Dr. Yancy Ferrer
Institution: Universidad Central del Caribe
Effects of phytonutrients in resistance and metastasis in lug carcinoma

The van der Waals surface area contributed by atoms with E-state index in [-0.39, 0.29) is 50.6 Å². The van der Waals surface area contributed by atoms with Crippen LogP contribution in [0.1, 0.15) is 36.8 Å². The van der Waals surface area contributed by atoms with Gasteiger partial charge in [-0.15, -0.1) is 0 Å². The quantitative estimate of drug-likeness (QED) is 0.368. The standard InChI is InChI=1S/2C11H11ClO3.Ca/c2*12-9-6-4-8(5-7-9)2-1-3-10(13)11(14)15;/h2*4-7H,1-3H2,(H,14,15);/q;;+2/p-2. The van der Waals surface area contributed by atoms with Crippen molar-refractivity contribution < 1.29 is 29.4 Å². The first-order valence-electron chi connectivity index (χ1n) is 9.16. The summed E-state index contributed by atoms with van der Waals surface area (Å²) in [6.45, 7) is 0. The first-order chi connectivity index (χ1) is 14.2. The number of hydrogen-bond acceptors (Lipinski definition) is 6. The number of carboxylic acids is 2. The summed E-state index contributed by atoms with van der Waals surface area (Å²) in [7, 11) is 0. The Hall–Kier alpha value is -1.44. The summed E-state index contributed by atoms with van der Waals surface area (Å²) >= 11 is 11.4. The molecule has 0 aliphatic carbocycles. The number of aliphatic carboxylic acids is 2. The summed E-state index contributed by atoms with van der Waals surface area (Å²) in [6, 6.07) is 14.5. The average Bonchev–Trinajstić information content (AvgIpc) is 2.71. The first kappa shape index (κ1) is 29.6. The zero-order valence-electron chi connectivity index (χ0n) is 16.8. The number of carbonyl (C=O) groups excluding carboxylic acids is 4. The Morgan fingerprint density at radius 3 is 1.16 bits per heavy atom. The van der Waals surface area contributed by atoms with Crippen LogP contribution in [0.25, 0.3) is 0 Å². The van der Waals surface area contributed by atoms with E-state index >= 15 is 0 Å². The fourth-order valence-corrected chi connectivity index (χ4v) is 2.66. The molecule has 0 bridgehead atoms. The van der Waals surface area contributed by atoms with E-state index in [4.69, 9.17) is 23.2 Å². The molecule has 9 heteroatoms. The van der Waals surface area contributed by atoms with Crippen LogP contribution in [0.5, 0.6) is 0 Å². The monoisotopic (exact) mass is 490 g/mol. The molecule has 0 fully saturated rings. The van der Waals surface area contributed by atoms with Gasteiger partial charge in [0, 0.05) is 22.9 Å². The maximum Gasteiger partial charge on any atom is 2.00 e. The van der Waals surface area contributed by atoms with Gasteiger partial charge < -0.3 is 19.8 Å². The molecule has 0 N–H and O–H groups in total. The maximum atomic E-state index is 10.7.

Translational research studies of phytochemicals have been ongoing for decades, providing important clinical outcomes. These studies led to the discovery of many therapeutic drugs, and almost half of the drugs available on the market are naturally derived compounds. Nutritional and over-the-counter supplements are the most accessible phytochemicalbased medications for the general population, especially those who cannot afford medical insurance. Many of these supplements are not uniformly prepared or characterized well enough to have an effective clinical dose against cancer. There is also a gap in knowledge on the phytochemical's effects on acquired drug resistance and metastasis in tumor progression. Therefore, we have a critical need to generate standardized, efficient preparations of phytochemicals and to study if these can induce specific genetic changes that influence chemoresistance and metastasis in cancer. The project's long-term goal is to systematically develop and characterize the anti-chemoresistance and anti-metastatic potential of our standardized aqueous nanoparticle suspensions made from traditional plants with anticancer phytochemicals. In the proposed studies, we selected three phytochemical-rich plants: oregano, cinnamon and graviola; and one type of cancer (non-small cell lung carcinoma; NSCLC). These nanosuspensions (NS) will be tested for their effectivity alone and combined with the gold-standard treatment for NSCLC, cisplatin (CisPt). This pilot project's objective is to determine the anticancer effect of known phytonutrients in nanosuspensions, focusing on preventing chemoresistance and metastatic spread, by quantifying the genes they modify in NSCLC. The rationale of our study is that interactions between primary metabolites (i.e., proteins, lipids, and carbohydrates) and secondary metabolites (i.e., phytochemicals) in phytonutrients induce a natural behavior for all these molecules to generate a nanosuspension (NS). Based on this, we hypothesize that, specifically in the NS form, phytonutrients will have better absorption and will work synergistically with CisPt, increasing its effectivity by reducing expression of chemoresistance and metastasis promoting genes. We expect these combinations to work as adjuvant therapies to reduce the chemo-sessions patients undergo and decrease toxic side effects. To test our hypothesis we propose: 1) To determine gene expression of NSCLC cells exposed to the NS; 2) To determine tumor growth, and gene expression after oral administration o f the phytonanosuspensions to a lung carcinoma mouse model. The expression of chemoresistance and metastasis genes will be measured by qRT-PCR and performed in the presence and absence of CisPt. Results will impact the field of lung cancer therapy confirming the potential of our phyto-NS as adjuvant therapies against drug resistance and metastasis.